The world economy in 2022: 100,000 billion dollars
Country Ranking by GDP
Looking at the Country GDP ranking, just four countries – the United States, China, Japan and Germany – account for more than half of the world’s economic output per gross domestic product (GDP). The GDP of the United States alone is greater than the combined GDP of 170 countries.
Using data and estimates from the International Monetary Fund (IMF), a database makes it possible to establish this ranking with the latest forecasts for 2022.Below is an infographic to visualize these GDPs in the World.
Definitions and Terms
GDP serves as a general indicator of a country’s economic output. It measures the total market value of final goods and services produced in a year. In addition, the GDP also takes into account the production of services provided by the States. It is for example defense, health care or education.
Generally speaking, when the GDP increases in a country, it is a sign of greater economic activity.
Country GDP : Top 50
At $25 trillion, the United States’ GDP represents about 25% of the world economy. The finance, insurance and real estate sectors ($4.7 trillion) contribute the most to the country’s economy. They are followed by professional and business services ($2.7 trillion) and government ($2.6 trillion).
China’s economy is second, at nearly $20 trillion. China remains the world’s largest manufacturer in terms of production with extensive production of steel, electronics and robotics, among others.
According to country ranking by GDP, the largest economy in Europe is Germany. It exports around 20% of motor vehicles in the world.
Ranking of the top 10 countries by GDP
Country GDP : The 50 Smallest
At the other end are the world’s smallest economies in terms of GDP? These are mainly developing countries and island countries.
With a GDP of $70 million, Tuvalu is the smallest economy in the world. Located between Hawaii and Australia, this volcanic archipelago’s largest industry relies on territorial fishing rights.
In addition, the country derives significant revenue from its “.tv” web domain. Between 2011 and 2019, he earned $5 million a year from companies including Amazon, Twitch, to license the Twitch.tv domain name. It is equivalent to about 7% of the country’s GDP.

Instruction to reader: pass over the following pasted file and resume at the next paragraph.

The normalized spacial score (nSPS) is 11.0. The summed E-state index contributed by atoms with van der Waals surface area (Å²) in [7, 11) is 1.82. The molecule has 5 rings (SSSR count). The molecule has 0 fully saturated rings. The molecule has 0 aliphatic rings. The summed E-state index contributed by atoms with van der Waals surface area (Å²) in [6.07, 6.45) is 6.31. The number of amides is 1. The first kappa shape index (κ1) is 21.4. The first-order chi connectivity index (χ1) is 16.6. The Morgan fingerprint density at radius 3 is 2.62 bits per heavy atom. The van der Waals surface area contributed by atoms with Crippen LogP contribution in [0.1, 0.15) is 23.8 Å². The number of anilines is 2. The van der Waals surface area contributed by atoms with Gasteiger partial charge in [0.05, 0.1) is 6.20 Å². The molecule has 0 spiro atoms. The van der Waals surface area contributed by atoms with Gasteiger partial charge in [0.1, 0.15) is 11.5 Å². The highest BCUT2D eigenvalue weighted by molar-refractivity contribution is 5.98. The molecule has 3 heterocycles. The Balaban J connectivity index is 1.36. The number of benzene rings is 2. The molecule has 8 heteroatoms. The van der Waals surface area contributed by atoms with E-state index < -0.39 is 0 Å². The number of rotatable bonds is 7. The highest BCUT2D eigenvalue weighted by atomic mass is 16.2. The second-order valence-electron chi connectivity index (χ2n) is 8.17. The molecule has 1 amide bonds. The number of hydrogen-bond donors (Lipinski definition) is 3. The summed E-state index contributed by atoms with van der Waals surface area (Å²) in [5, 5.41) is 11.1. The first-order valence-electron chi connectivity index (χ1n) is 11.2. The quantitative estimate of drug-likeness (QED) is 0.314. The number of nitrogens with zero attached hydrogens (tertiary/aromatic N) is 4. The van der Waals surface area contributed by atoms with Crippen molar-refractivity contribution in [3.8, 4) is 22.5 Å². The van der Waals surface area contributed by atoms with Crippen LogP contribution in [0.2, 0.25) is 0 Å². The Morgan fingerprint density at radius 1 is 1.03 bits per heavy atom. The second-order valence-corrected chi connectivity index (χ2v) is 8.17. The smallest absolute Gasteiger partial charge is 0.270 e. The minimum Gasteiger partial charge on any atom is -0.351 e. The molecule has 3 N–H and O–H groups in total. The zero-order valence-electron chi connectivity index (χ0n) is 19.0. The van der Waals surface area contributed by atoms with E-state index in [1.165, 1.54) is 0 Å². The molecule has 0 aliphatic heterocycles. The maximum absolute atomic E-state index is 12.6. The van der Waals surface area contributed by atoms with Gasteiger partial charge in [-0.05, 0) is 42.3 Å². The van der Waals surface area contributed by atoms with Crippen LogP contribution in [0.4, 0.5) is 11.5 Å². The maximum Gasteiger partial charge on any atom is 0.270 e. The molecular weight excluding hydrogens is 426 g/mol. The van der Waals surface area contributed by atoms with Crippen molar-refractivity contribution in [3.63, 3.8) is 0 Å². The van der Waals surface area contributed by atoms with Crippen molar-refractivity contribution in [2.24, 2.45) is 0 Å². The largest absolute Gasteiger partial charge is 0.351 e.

Like Tuvalu, many of the world’s smallest economies are in Oceania. These include Nauru, Palau and Kiribati. Additionally, several of the above countries depend on the tourism industry. This industry counts for more than a third of their employment.
GDP Evolution and Comparison from 1960 to 2022
World GDP has been growing at an annual average of 2 to 5% since the 1960s. But the annual rate varies greatly from one country to another. In China the annual growth is rather around 8 to 10% over the last 20 years. Globalemeent, GDP growth is phenomenal if we look at the figures in Gross value.
A few examples of the evolution of GDP over the last 20 years: It has been multiplied by 2.4 for the United States, by more than 10 for China, by 1.8 for France, by 1.2 for Japan.
Below is the evolution of GDP for the top 15 countries over more than 60 years.
GDP Evolution of the 15 biggest Economies 1960-2022
The fastest growing economies in the world in 2021
With 123% GDP growth, the Libyan economy is estimated to have the strongest rise .
Oil is driving its growth, with 1.2 million barrels pumped daily in the country.
The Irish economy, with an 13% GDP growth, is supported by the world’s largest multinational corporations. Facebook, TikTok, Google, Apple and Pfizer all have their European headquarters in the country, which has a comparatively low corporate tax rate of 12.5%. This is a rate of about half of the world average. But these rates are expected to change soon, as Ireland has joined the OECD on a minimum corporate tax rate of 15%. This agreement was finalized in October 2021.
Growth Forecasts 2023 – 2024
IMF projections for April 2023 indicate an overall slowdown in medium-term growth forecasts. Five-year growth projections have steadily declined from 4.6% in 2011 to 3% in 2023. Part of this decline reflects slower growth in fast-growing economies such as China or Korea.
The IMF foresees in these World Economic Outlook that growth will bottom out at 2.8% this year before picking up slightly to 3% next year, 0.1 percentage point lower than our January projections. Global inflation will decline, albeit more slowly than initially expected, from 8.7% last year to 7% this year and 4.9% in 2024.
This year’s economic slowdown is concentrated in advanced economies, particularly the eurozone and the UK, where growth is expected to fall to 0.8% and -0.3% this year before rebounding to 1.4 and 1% respectively. By contrast, despite a 0.5 percentage point downward revision, many emerging markets and developing economies are recovering, with year-end growth accelerating to 4.5% in 2023 from 2.8% in 2022.